Andrew Brown, the three most significant words in your blog are 'As an outsider'... I'm sorry that the Catholic Church's message on this issue has still not been made clear to you, though I'm not going to take on that role here. And while you sum up your view of the purpose of Christmas with a few well-turned cliches, Christmas is also time for Church leaders to speak to the faithful on important spiritual and social issues. The problem with Archbishop Nichols' choice of Christmas for this particular message (one, incidentally, that I otherwise applaud and welcome) is that 'outsiders', in your word, who don't like it will be distracted by and try to make something of the timing. One final point, though; the role of the Church - any church but especially the Catholic Church - is to state clearly its views on the issues of the day, whether or not those views accord with general opinion, or, as in this case, the opinion of a vocal and skilled minority. And the Church is certainly not here to follow general opinion, least of all when it believes that opinion to be wrong.

Andrew Brown said...

@ J. E. S. Bradshaw

I may be an outsider to the Catholic church, but as a former active Christian I'm not an outsider to the meaning of Christmas - indeed, I used scripture in my introductory paragraph - even if you did feel this was clichéd...

Of course the Church should espouse it's teaching - but I was taking issue with the timing. The Archbishop took the opportunity to shoe-horn his comments on the subject into a Christmas Homily on the basis that it would reach beyond the "faithful" to the once-a-year churchgoers and would be reported widely in the media.

What irks me most, though, is the way that the churches put up spurious argument after spurious argument on an issue which does not affect them. Homosexuals being able to marry - either Civily or in churches which opt-in to the system - does not affect the integrity of the marriages of heterosexuals or those who opt for religious ceremonies.

Finally, I'd take issue with your statement that, in this case, the church is at odds with a "vocal and skilled" minority when latest polling suggests that the majority of the public are in favour. NOT, of course, that that is ever a reason to follow a given course of action but merely to say that, generally, the populace don't see what the churches' issue is.

Anonymous said...

In July 2011, the Archdiocese of Westminster agreed to host a conference in its diocesan pastoral centre (All Saints, London Colney) for an organisation called Quest, which describes itself as aimed at gay people "seeking ways of reconciling the full practice of their Catholic faith with the full expression of their homosexual natures in loving Christian relationships".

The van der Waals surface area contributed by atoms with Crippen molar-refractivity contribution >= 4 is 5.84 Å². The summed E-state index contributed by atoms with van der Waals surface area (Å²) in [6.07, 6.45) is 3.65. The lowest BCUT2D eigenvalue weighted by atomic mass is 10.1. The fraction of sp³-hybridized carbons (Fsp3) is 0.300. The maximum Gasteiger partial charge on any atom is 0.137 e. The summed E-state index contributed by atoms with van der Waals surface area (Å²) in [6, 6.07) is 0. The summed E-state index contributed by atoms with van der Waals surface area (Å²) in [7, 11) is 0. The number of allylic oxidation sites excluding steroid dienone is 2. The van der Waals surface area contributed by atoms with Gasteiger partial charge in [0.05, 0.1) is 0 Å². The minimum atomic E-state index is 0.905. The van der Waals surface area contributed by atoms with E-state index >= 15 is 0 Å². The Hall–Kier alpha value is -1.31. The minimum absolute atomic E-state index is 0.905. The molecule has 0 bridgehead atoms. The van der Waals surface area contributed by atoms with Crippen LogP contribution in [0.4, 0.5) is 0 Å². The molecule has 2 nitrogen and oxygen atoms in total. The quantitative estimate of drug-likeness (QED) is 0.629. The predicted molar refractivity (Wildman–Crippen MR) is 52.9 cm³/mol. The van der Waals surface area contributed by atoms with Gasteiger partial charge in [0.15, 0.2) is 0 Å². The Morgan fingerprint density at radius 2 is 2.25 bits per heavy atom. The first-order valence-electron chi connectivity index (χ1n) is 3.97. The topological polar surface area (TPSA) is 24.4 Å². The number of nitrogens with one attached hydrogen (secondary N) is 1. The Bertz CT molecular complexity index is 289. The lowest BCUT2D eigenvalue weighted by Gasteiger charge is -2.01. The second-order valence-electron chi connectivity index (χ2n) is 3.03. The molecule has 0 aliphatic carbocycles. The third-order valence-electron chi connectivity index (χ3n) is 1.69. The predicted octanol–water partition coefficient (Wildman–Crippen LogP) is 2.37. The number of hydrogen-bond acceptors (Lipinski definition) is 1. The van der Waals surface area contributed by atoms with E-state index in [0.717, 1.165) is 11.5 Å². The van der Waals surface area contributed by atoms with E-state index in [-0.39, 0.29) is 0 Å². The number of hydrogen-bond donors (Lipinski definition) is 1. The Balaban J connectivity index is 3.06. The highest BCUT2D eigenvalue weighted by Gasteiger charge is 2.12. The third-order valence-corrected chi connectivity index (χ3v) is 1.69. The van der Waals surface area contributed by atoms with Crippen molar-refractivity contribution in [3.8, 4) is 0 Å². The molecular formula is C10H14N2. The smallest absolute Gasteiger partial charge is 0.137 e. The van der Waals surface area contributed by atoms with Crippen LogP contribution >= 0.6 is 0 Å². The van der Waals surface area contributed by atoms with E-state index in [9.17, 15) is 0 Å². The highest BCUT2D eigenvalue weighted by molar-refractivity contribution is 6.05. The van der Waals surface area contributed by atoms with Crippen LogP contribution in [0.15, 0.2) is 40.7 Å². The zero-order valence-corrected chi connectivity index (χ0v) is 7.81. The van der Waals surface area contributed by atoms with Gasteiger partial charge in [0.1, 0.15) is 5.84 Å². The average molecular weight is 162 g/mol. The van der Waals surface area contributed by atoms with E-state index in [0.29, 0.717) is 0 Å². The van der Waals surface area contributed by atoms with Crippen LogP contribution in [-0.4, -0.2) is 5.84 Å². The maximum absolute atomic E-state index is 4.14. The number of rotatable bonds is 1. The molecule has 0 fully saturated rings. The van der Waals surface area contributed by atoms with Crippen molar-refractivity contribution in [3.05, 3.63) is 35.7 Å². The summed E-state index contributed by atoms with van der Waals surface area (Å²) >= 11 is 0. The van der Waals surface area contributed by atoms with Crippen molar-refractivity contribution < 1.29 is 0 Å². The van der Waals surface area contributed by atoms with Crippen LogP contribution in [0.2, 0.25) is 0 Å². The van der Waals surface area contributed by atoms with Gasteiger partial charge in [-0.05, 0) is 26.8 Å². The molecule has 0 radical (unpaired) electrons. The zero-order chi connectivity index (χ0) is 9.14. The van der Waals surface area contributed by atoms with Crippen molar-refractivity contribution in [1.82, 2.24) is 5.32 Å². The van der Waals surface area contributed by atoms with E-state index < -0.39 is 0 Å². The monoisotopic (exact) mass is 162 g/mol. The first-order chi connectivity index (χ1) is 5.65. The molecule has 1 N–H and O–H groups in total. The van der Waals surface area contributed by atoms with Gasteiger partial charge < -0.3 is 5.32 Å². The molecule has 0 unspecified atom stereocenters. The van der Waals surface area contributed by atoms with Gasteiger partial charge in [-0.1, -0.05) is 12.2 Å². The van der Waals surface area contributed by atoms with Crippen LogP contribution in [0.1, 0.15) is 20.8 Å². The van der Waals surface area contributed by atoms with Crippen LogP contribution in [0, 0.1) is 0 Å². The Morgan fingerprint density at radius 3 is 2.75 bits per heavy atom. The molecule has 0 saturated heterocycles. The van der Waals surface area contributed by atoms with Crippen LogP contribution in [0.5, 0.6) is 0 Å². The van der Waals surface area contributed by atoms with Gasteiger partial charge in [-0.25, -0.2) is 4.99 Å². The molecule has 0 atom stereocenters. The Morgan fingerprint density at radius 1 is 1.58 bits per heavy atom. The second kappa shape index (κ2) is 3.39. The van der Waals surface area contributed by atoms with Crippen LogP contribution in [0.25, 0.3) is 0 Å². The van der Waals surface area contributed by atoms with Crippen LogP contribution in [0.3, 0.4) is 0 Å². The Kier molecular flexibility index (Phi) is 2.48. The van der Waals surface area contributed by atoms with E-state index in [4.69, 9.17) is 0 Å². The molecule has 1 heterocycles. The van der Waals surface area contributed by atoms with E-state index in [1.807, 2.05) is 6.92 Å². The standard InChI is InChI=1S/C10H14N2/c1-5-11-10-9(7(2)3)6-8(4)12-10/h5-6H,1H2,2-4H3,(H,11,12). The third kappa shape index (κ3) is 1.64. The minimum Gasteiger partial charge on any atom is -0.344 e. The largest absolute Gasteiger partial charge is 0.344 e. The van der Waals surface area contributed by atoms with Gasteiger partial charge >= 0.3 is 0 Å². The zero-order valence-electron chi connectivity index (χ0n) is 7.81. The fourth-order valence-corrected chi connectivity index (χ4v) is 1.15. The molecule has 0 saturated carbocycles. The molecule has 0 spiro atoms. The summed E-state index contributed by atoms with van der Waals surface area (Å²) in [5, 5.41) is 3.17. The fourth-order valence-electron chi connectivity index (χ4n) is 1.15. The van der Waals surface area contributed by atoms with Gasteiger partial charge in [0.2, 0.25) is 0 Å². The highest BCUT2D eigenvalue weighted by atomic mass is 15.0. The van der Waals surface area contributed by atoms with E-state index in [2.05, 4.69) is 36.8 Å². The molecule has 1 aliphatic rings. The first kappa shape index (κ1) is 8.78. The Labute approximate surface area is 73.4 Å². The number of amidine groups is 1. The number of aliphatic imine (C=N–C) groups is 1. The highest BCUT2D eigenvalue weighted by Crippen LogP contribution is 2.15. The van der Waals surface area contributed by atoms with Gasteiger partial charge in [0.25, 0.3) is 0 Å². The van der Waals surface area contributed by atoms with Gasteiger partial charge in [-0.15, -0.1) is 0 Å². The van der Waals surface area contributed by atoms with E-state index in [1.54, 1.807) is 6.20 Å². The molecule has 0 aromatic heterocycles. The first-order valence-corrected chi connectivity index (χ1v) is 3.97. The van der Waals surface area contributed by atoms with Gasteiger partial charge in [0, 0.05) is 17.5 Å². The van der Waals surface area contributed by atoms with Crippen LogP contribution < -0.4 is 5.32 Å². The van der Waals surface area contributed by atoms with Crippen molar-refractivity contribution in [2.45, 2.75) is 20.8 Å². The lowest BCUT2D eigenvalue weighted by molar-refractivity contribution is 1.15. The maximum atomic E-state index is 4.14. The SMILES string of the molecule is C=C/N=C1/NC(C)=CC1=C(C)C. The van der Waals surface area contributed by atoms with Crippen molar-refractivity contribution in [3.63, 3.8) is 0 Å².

J.E.S.Bradshaw said...

The word 'outsider' was your choice, not mine.

For entirely different reasons from yours I question the Archbishop's choice of Christmas for this statement. I cannot, of course, tell you why he spoke now, but I am certain it's not for the reasons you proposed. The leader of the Catholic Church in England and Wales, a large, significant and influential (whether you like it or not) denomination of Christianity known to have strong views on social/sexual issues, doesn't need to 'shoe-horn' the issue into his Christmas Eve Homily, and he didn't. It was an integral part of the Homily. Ex officio he is assured of blanket coverage, especially of his views on this and similar issues, and I note when Googling this yesterday that among the first to spread his word were the multifarious homosexual lobbying/pressure groups. A little ironic, that...

My preference would have been for the Archbishop to have spoken sooner, as soon as the government announced its daft and cynical intentions, rather than waiting until Christmas when his timing can be misinterpreted and misrepresented by his opponents. I note that Lynne Featherstone MP, in her usual shallow, gauche way, also rushed to make something entirely unnecessary and irrelevant of the timing.

The Churches' interest in the issue is precisely because homosexual 'marriage' would redefine the institution, from one with historic and universal recognition, in civil and canon law, ie one man and one woman, to one dependent on its definition and even its validity to its time and place. And if you doubt my thesis that homosexual 'marriage' would lack universal recognition, let's see a few homosexual partners plan to have a 'honeymoon', or perhaps live, somewhere in the Islamic world.

The Churches have a legitimate interest in the definition and nature of marriage, as do the civil authorities, and have the same right to object to attempts to redefine it. And when, as in the Catholic church, marriage is regarded as one of the Sacraments, the church will defend its position vigorously, despite the sneering, the misrepresentation, the outright lies, the anti-Catholic bigotry (just as poisonous and pernicious as homophobic bigotry) that always rises to the surface on these occasions.

I doubt if we'll ever get an accurate measure of public opinion on this matter. However, my gut feeling is that the majority of the population would place homosexual 'marriage' somewhere near 83rd in a list of 100 priorities for government, well behind other issues of importance to the majority, not a small minority, of the population. For example, homosexual right to 'marriage' would affect lower single figures percent of the population, while getting a grip on a collapsed economy affects 80% of us. And the majority, certainly outside liberal centres like London, don't care tuppence for the issue - it simply doesn't register, as it's so far outside their experience and interest. As a result you'll find it difficult to find strong views either way other than from people already committed. And you can't deny that the homosexual rights lobby is vocal and skilled...